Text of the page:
Threat Management, Malware, Network Security

New way to lose at poker? Card game domains infected with Magecart skimmer

Cybercriminals are upping the ante when it comes to compromising websites with Magecart payment card skimmers, as evidence by the recent discovery of two infected web domains used by poker enthusiasts.

A Malwarebytes blog post this week identified the two affected web pages as and its subdomain Both are related to a software application for poker players called PokerTracker 4. The app itself is not trojanized; however, its user interface displays the infected web pages, explained blog author Jerome Segura, Malwarebytes' director of threat intelligence. Therefore players either using the app or visiting the poker websites directly were exposed.

Both sites were observed a using version of the Drupal content management network that was outdated (version 6.3x), and thus vulnerable to JavaScript injection. This allowed cybercriminals to inject the skimmer, which was specifically customized for the, and attempted to exfiltrate data to the malicious domain ajaxclick[.]com. This site was found to host multiple skimmers, each customized for a different targeted website, including a second one for the site.

"This is the type of activity we are accustomed to with Magecart, although the fact that the site was running Drupal instead of Magento (the most targeted platform by web skimmers) was a bit of a surprise," remarked Segura in the blog post.

The choice of target was also unusual in that the affected sites were not traditional e-commerce checkout pages. "At the end of the day, anything that will load unvalidated JavaScript code is susceptible to being caught in the crosshairs," Segura stated. "As a result, the Magecart robbers have a nice, wide playing field in front of them."

According to Malwarebytes, the owners of PokerTracker fixed the vulnerable Drupal module and said that they tightened their Content Security Policy (CSP) to prevent future such incidents.

"While the site has made improvements to the [CSP], this move has its limits," said Usman Rahim, digital security and operations nanager for The Media Trust. "Developers use CSPs to enforce a white list of resources that a client browser can load resources from and sites that can interact with their site. However, such a list does not take into account the unknown third-party scripts these resources and sites bring in and allow to run on the site. Operators should therefore monitor the site for all scripts that run, in order to ensure that only those that they have authorized are able to execute. Doing so will note only address security, but also privacy issues at a time when data privacy laws are being enacted across the country and around the world."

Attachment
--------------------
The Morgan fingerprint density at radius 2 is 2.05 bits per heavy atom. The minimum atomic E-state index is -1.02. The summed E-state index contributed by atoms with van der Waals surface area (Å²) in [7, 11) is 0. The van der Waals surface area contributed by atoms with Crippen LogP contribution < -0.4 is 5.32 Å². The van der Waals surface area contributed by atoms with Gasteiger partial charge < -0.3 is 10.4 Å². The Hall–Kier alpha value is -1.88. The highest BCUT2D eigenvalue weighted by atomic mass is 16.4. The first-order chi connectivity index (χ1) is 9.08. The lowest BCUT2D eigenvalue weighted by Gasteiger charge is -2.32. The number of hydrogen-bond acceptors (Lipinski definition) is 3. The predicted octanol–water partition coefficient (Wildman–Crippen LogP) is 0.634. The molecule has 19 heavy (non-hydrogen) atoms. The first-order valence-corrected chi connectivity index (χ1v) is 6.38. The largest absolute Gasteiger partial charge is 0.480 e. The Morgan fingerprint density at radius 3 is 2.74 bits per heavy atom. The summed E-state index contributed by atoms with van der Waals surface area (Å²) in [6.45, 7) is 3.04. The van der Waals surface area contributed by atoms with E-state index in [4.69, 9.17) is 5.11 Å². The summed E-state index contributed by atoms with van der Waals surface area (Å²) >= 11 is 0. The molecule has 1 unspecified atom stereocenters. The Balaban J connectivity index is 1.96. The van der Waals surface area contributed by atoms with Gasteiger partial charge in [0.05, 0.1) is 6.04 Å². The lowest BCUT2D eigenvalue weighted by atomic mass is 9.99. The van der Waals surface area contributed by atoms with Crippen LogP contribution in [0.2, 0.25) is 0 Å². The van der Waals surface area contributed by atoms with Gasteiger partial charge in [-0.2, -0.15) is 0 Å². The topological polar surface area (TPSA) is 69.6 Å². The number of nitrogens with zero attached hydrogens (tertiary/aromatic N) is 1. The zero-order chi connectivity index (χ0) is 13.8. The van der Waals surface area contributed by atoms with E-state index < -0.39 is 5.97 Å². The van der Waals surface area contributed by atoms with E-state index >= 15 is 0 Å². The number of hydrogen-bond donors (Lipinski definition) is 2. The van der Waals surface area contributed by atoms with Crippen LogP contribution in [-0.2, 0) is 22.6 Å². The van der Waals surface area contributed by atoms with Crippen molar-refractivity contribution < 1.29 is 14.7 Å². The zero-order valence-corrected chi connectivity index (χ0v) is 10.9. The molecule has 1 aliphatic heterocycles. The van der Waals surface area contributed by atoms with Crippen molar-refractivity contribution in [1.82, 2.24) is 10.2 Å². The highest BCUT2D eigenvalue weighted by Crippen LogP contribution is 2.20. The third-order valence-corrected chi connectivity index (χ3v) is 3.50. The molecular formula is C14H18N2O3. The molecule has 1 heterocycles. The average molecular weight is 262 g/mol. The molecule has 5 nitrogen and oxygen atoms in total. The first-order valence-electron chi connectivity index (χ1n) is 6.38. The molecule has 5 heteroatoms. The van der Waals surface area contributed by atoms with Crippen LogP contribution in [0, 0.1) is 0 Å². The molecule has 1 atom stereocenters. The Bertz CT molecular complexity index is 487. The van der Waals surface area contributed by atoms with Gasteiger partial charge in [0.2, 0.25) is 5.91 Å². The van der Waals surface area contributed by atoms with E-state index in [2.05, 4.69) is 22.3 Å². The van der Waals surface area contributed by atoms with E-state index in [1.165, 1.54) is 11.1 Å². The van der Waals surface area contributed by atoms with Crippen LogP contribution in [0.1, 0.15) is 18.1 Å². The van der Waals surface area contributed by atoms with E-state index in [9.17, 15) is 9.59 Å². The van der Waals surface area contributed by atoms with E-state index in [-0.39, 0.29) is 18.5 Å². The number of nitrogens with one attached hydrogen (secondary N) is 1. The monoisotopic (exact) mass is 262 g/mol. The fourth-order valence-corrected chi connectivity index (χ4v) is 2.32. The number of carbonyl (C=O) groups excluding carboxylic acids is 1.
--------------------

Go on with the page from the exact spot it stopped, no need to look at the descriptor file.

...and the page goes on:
"The PokerTracker hack illustrates a common cybersecurity issue: the failure of many companies to update their content management systems," said Elad Shapira, head of researcher at Panorays. "In fact, Panorays' research found that nearly one-third of U.S. management consultancy firms were running older versions of CMS[s] like WordPress and Drupal. If such is the case at critical suppliers, then it comes as no surprise that websites like PokerTracker are vulnerable as well."

Magecart continues to be a burden for website operators. A recent RiskIQ analysis of six months worth of threat detection data (January through July 2019) found that 17.3 percent of malvertisements led to a Magecart infection attempt. "RiskIQ researchers recently discovered that Magecart groups... have... compromised creative ad script tags to leverage digital ad networks to generate traffic to their skimmers on thousands of sites at once," RiskIQ states in a company blog post.

Bradley Barth

As director of multimedia content strategy at CyberRisk Alliance, Bradley Barth develops content for online conferences, webcasts, podcasts video/multimedia projects — often serving as moderator or host. For nearly six years, he wrote and reported for SC Media as deputy editor and, before that, senior reporter. He was previously a program executive with the tech-focused PR firm Voxus. Past journalistic experience includes stints as business editor at Executive Technology, a staff writer at New York Sportscene and a freelance journalist covering travel and entertainment. In his spare time, Bradley also writes screenplays.

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